The Consumer Electronics Show (CES), the world’s biggest go-to platform for people who thrive on the business of consumer technologies, officially launched today, 7th January 2020 in Las Vegas, with a heavy prominence on emerging self-driving car technology from car makers and automotive electronics providers that make sensors, circuits and chips.
While there’s a lot of enthusiasm from this industry crowd for assisted driving and autonomous vehicles (AVs), the public still not sure about the safety of AVs and associated costs to afford vehicles that use such tech.
Deloitte surveyed 35,000 driving-aged consumers, from 20 countries, across the world. Conducted online, the study helps to supply insights into a spread of critical issues impacting the automotive sector. It found that consumers are still not sure regarding the safety of autonomous vehicles since last year in most countries. In the US, nearly half of the consumers (48%) think that fully autonomous cars will be unsafe. This concern extends to commercial vehicles, as well. Quite two-thirds (68%) of consumers noted that they were concerned about commercial vehicles operating in autonomous mode on the highway. And 56% were apprehensive about riding in shared Robo-taxi or similar vehicle.
Global auto sector leader for Deloitte Consulting, Joe Vitale said, “Stakeholders across the auto industry are currently facing challenges when it comes to business models and product portfolios as they are forced to rethink long term investments while not getting left behind.”
Further, he added, “Underlying these massive R&D investments is the assumption that consumers will actually pay for advanced vehicle technologies when they appear on the market. However, as consumer skepticism gains momentum, automakers should rationalize returns on invested capital to remain profitable as consumers’ desires to purchase new technologies continue to wane….”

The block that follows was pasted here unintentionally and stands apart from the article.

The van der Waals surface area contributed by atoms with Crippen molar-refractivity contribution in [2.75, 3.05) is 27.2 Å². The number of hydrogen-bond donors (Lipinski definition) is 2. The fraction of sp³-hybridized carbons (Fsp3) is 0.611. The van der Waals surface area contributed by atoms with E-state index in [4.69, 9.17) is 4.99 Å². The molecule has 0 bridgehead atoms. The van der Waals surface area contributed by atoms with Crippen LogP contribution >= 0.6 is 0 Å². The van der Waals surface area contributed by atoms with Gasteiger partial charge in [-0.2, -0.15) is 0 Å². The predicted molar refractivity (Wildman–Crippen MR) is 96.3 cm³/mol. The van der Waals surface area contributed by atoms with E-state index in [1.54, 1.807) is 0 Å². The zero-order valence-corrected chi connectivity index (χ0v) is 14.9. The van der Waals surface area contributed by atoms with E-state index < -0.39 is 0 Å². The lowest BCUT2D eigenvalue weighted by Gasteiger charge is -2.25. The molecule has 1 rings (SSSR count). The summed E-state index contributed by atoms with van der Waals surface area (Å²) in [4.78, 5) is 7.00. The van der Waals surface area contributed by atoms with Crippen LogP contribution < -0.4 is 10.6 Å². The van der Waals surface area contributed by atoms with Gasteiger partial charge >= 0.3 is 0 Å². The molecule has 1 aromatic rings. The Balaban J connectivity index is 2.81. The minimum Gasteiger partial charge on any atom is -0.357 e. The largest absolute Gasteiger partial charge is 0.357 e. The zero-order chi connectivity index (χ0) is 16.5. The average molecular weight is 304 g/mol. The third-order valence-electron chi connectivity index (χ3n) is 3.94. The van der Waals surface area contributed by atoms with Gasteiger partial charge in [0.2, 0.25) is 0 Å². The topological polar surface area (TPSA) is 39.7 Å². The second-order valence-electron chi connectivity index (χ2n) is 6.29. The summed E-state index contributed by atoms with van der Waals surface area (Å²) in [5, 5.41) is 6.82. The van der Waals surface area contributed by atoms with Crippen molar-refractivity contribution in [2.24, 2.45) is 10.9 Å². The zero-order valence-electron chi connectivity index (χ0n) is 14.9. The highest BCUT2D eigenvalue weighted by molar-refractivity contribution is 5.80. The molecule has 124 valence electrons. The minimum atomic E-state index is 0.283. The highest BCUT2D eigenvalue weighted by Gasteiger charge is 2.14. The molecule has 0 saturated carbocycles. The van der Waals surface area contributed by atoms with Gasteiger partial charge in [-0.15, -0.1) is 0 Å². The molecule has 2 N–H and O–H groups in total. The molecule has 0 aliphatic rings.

Indeed, compared with the previous study, Deloitte found that the stipulation of electrified vehicles has increased this year in the US. In other countries, interest in autonomous vehicles increases as well, but not by as much. In China, interest is declined, reaching 57% in the latest poll, down from 65% a year ago.
Consumer’s perception, towards AVs, varies widely across geographies. In India, 80% of people agree that increasing vehicle connectivity will be beneficial, compared to 46% in the U.S. and just 36% in Germany. People in India and China are embracing the idea that connectivity with infrastructure and other cars is beneficial at twice the rate compared to Germany and well ahead of the U.S.
But the study also found that India and China have increased concerns that AVs will not be safe compared to a year ago, while the U.S., Japan, Korea, and Germany remain nearly as concerned as they were a year ago.
Also more than half of respondents in the U.S. and India said they were concerned about fully autonomous vehicles being tested on public roads where they live.